CHICAGO — The message rang out loud and clear: everyone in the U.S. solar industry, from manufacturers to stakeholders, need to get on the same page to figure out formal plans for end-of-life and take-back rules. And they need to figure out a process and plan starting now before it becomes a really pressing issue — or else regulators and governments will decide it for them.
“Recycling has to be part of what we do,” noted moderator John Smirnow, VP of trade and competitiveness for the Solar Energy Industry Association (SEIA), kicking off the Tuesday morning panel at Solar Power International (SPI). “For the solar industry to be truly sustainable, the whole supply chain has to be.”
The solar energy industry “has a great story to tell,” agreed Jim Larson, principal consultant and Clean Tech practice lead at EORM, “but we also have to deal with the backend of what we’re doing.”
The U.S. has roughly 10 GW cumulative installed capacity, nearly all of it in the past three years — why worry about end-of-life issues now? Larson showed projections of a tenfold surge in annual PV waste between 2014-2017 to 100,000 tons: “This issue is coming,” he warned. And not all modules are making it to their 20-25 year warranty levels, either, plus there’s other types of PV recycling such as manufacturing waste, damage in the field, etc.
The industry has three choices: be proactive with an industry-led program, stand back and wait for state legislations to put together their own programs, or find a middle ground with the industry and states working together to create a template for everyone. The longer the U.S. industry takes to formalize its own PV recycling/end-of-life plan, the higher the risk that they won’t be making decisions for themselves. The state of California already is mulling its own hazardous waste requirements that would apply to PV waste and a variety of materials.
There are lessons to be learned — and pitfalls avoided — by how related industries have dealt with end-of-life issues. Rich Vernam, group manager, corporate environmental department, Panasonic Corp North America, related how companies selling consumer electronics (TVs, monitors, other IT gear) have had to wrestle with this. Without a consistent industry-driven consensus, 25 individual states and Puerto Rico have created a patchwork of different regulations; as a result Panasonic has to juggle multiple reporting periods and dozens of different regulations and deadlines. “It’s been a “virtual compliance nightmare,” he said. Any federal effort to supersede states’ patchwork approach would be worse from Panasonic’s view because it would default to the most stringent state rules applicable.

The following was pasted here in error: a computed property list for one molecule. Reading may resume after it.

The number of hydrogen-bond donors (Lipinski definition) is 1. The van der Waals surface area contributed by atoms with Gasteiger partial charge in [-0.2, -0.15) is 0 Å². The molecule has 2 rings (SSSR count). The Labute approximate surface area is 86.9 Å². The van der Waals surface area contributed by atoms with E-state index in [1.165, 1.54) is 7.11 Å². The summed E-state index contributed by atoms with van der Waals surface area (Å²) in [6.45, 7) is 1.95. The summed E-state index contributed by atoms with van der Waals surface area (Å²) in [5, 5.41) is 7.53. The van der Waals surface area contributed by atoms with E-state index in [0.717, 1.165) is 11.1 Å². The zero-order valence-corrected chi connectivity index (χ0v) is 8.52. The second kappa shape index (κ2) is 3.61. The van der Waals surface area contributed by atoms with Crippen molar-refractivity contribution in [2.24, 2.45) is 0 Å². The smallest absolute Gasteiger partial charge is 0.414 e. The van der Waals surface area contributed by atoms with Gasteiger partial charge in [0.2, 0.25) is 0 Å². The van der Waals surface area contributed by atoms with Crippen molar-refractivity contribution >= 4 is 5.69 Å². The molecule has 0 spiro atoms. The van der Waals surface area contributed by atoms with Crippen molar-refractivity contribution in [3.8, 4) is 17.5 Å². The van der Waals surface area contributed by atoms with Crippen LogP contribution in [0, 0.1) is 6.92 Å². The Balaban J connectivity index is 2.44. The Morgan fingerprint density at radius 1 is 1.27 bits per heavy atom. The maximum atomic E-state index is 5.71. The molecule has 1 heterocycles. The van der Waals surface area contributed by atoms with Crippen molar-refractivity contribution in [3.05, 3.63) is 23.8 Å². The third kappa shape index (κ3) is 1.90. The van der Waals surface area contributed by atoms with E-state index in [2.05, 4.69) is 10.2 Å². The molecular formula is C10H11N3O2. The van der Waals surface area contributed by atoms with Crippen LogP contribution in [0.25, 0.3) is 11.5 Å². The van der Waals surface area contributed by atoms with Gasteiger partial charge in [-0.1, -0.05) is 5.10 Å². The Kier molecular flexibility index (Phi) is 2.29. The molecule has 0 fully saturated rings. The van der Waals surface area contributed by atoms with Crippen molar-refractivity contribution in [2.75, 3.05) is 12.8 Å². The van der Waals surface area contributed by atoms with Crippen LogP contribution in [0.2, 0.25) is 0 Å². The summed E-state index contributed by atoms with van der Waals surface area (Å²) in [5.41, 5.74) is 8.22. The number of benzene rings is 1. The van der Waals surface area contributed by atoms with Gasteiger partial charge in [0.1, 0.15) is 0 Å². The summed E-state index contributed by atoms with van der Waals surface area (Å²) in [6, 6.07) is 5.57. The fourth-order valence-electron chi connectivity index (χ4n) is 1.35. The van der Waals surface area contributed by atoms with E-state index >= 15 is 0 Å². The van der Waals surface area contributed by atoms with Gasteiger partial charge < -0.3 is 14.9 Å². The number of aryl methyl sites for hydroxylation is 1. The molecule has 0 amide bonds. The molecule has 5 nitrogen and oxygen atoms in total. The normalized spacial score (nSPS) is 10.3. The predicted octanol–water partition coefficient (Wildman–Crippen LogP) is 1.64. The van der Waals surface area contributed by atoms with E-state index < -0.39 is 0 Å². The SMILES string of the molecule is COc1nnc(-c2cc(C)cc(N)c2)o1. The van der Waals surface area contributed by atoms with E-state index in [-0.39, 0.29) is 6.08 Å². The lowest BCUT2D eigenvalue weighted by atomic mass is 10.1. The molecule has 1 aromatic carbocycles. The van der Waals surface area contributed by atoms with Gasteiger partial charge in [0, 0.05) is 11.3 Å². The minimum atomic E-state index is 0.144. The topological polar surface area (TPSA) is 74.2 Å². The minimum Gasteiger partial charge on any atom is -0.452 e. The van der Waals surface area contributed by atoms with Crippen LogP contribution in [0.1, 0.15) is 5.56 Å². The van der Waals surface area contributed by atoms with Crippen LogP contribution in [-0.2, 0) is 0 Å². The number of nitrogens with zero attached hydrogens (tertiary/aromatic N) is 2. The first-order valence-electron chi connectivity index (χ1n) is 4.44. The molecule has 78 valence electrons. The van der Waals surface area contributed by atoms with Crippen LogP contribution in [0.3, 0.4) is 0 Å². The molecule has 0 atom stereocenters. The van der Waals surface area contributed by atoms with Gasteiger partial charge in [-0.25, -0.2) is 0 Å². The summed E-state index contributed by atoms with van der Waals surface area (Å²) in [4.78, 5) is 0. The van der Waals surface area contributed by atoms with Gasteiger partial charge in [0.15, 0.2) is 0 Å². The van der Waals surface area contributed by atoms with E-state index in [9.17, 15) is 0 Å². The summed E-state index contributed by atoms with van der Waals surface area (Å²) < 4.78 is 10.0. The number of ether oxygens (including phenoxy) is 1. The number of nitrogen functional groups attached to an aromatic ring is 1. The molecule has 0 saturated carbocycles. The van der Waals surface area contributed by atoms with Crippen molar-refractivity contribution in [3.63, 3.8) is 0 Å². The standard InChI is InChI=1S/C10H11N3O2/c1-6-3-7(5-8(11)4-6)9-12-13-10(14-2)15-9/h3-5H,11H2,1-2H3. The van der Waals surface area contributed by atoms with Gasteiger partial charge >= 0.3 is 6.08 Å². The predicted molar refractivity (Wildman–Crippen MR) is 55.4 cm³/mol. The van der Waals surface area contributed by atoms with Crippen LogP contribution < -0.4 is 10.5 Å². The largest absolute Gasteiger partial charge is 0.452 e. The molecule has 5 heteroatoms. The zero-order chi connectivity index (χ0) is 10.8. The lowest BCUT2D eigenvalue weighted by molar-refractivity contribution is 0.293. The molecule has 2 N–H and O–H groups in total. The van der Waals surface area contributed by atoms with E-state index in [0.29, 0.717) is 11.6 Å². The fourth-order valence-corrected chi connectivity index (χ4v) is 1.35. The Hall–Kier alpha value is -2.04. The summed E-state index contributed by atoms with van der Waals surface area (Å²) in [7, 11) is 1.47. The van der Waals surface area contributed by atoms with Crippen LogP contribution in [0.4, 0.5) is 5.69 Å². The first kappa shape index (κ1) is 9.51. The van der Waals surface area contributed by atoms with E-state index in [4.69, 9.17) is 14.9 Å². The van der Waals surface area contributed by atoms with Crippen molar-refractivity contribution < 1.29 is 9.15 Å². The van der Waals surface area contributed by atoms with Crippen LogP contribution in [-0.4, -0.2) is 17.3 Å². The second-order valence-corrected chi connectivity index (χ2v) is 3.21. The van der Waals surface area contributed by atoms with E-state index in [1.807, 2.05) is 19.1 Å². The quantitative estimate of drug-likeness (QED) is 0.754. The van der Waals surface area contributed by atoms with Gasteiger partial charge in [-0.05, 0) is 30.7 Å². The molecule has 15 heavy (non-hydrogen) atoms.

By contrast, Vernam pointed out, the battery industry answered many states’ takeback mandates passed in the 1990s by coalescing a single national program, a unified collective effort that created a “one-stop compliance,” he noted.
First Solar has long had its own recycling program, which was explained by Sukhwant Raju, global director of recycling, operations, and services. A prefunded program was recently updated to be funded with project cash flows, which fits better with the company’s market sweetspot of utility-scale solar. The company has recycled around 48,000 metric tons to date, and does recycling in all its manufacturing plants, scalable to accommodate future high volumes. Roughly 95 percent of the semiconductor material in its modules is recovered, and 90 percent of the glass.
First Solar’s first recycling program (circa 2006) processed about 10 tons per day, and the latest one (circa 2011) increased to 30 tons per day, based on a more chemical-breakdown approach. Raju sees PV recycling costs going below hazardous waste disposal within two years, and in the next decade or so the company has plans to churn out 350 tons per day using smaller mobile facilities to do onsite recycling.
There is value in some of the reclaimed materials that can help offset the cost of recycling, the panelists noted; tellurium in First Solar panels, for example has good value, as does glass, and the copper and steel in the entire system have value. Raju added that their efforts continue to find an end-market for recyclable laminate materials. Having more valuable materials going in, such as gold, would help the recovery cost model, but they’d be more costly up front as well, panelists agreed.
SEIA’s Smirnow noted that SEIA has a working group that’s putting together a white paper on PV recycling, which will help to develop a policy recommendation for its board of directors. (He separately indicated results likely will be publicized sometime early in 2014.
All panelists agreed that a consortium approach, inspired by Europe’s PV Cycle program but modified for the unique U.S. market, perhaps with clear directions for residential vs. utility-scale solar. Raju offered that manufactures and customers have to be the first ones on board with the plan, with manufactures taking the lead and training customers to understand that they’ll play a key role, as well.
“It’s got to be national, it’s got to be voluntary, and it’s got to be a consortium,” summed up Vernam.